Heading into the offseason, many thought the New York Mets would be major players for Yoenis Cespedes.

The 30-year-old outfielder seemed like a perfect match -- he proved he could play in New York City, he filled a need in the outfield and was a force in the lineup for the Mets.

It seems, however, that the Mets went the frugal route. To fill the outfield need, they've signed Alejandro De Aza to pair with Juan Lagares in center field. In the lineup, they've signed Asdrubal Cabrera and traded for Neil Walker. Those moves are great complimentary moves, but it's not likely they'll replace the impact Cespedes had.

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Add in that Michael Cuddyer announced his retirement, saving the Mets about $12 million next season, and fans are upset that the team isn't making big moves.

Sandy Alderson, speaking to the public for the first time since undergoing surgery in November, stood by his team's lack of spending.

"Our payroll at the end of 2014 was $85 million, $86 million all-in," Alderson said, via MLB.com. "I would suspect this year we'll end up at $115 million or so, or maybe higher than that, $120 million. That's a $35 million increase in just two years. So the idea that we're not investing in the team, I think, is really misplaced, and sort of tied up in the populism involving Cespedes."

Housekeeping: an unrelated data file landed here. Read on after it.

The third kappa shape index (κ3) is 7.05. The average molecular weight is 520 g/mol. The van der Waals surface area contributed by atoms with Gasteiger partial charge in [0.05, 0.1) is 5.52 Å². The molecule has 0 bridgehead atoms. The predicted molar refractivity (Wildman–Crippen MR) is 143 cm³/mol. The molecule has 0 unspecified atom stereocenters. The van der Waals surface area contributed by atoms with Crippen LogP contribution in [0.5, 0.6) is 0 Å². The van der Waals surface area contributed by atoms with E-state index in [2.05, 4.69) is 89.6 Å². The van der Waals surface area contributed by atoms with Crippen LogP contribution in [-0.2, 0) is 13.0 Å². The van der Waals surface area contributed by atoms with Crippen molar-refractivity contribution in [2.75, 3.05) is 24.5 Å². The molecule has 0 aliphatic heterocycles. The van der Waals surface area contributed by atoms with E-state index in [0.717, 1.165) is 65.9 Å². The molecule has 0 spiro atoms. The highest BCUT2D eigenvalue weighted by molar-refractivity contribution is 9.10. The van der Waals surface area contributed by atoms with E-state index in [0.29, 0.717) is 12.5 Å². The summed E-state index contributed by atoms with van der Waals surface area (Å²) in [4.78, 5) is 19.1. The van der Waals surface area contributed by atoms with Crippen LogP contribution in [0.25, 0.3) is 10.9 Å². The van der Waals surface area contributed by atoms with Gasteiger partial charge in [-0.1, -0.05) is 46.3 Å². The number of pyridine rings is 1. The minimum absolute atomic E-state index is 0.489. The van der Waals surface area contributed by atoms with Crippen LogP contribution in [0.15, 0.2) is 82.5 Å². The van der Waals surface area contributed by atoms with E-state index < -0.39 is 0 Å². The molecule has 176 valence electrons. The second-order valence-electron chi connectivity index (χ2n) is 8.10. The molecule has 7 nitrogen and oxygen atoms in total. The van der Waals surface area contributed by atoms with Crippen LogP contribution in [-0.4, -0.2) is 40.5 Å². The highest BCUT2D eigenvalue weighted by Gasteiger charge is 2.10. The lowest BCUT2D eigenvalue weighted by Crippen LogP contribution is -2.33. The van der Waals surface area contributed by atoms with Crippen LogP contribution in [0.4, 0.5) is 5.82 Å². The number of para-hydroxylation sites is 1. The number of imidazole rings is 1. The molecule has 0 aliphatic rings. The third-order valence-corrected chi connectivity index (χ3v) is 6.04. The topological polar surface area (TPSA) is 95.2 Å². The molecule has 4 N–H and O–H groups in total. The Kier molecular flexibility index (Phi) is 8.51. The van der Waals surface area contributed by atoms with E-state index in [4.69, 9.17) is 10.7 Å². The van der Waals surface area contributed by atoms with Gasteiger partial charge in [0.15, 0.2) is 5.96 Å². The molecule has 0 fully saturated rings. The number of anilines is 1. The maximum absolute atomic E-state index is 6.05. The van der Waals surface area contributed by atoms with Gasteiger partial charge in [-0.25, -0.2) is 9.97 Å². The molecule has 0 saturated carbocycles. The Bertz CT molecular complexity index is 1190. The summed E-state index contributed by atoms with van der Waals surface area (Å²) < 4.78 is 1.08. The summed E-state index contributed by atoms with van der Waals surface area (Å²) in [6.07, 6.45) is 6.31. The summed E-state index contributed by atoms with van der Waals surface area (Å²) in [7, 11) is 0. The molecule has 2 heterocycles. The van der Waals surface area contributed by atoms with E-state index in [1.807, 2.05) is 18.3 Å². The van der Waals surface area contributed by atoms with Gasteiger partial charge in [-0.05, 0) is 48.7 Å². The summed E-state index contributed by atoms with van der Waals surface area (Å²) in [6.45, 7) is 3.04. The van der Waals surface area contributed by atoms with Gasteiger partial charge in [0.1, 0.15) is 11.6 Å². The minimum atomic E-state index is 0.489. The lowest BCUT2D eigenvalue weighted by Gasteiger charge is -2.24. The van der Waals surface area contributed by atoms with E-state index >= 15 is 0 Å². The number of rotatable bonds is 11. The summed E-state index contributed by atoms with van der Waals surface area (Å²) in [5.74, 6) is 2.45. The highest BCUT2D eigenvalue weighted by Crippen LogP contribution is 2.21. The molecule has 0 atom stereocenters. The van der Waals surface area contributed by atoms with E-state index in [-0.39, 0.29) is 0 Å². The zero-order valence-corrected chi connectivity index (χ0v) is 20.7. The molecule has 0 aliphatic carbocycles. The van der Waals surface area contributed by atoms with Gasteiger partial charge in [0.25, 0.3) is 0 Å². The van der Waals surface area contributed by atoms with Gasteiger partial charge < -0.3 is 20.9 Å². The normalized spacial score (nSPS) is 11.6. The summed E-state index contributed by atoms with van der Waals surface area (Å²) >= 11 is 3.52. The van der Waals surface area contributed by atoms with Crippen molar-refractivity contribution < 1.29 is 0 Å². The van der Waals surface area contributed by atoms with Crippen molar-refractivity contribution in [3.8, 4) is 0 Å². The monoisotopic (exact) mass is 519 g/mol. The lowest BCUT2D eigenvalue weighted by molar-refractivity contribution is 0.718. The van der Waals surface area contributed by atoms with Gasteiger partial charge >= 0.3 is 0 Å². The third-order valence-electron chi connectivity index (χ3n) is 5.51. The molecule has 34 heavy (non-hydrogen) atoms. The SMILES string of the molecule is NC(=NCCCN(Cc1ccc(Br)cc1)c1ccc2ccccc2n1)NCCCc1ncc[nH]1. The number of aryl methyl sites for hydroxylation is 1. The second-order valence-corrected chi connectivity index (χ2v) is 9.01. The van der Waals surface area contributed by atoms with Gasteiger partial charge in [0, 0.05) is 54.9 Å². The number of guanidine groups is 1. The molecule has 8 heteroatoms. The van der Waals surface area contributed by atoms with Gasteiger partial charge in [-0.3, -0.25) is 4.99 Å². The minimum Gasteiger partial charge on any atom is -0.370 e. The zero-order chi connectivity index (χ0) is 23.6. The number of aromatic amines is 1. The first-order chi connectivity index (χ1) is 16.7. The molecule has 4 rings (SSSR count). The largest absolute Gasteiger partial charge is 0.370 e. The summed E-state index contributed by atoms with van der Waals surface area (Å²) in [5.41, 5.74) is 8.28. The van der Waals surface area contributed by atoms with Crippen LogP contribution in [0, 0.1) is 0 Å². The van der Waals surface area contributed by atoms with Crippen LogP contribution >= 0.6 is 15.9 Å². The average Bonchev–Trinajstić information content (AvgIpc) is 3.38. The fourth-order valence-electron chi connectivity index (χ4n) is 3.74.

Upon acquiring Cespedes at the trade deadline last season, the Mets' offense received an immediate boost. He hit 17 homers in 57 games, driving in 44 runs, spearheading the team's run to October.

"We know that Cespedes was instrumental to us getting to the postseason," Alderson said. "We know Daniel Murphy was instrumental in us getting to the World Series. But I think along the way, we learned a few things about ourselves, about the team, and I think the way we approached the offseason, we put some of those lessons into play. It's not as if we're not looking to improve the team -- and if possible, in significant ways. But it has to make some sense in terms of how these pieces all fit.

"For two months or three months, it may make sense. For five years or six years, it doesn't make a lot of sense."

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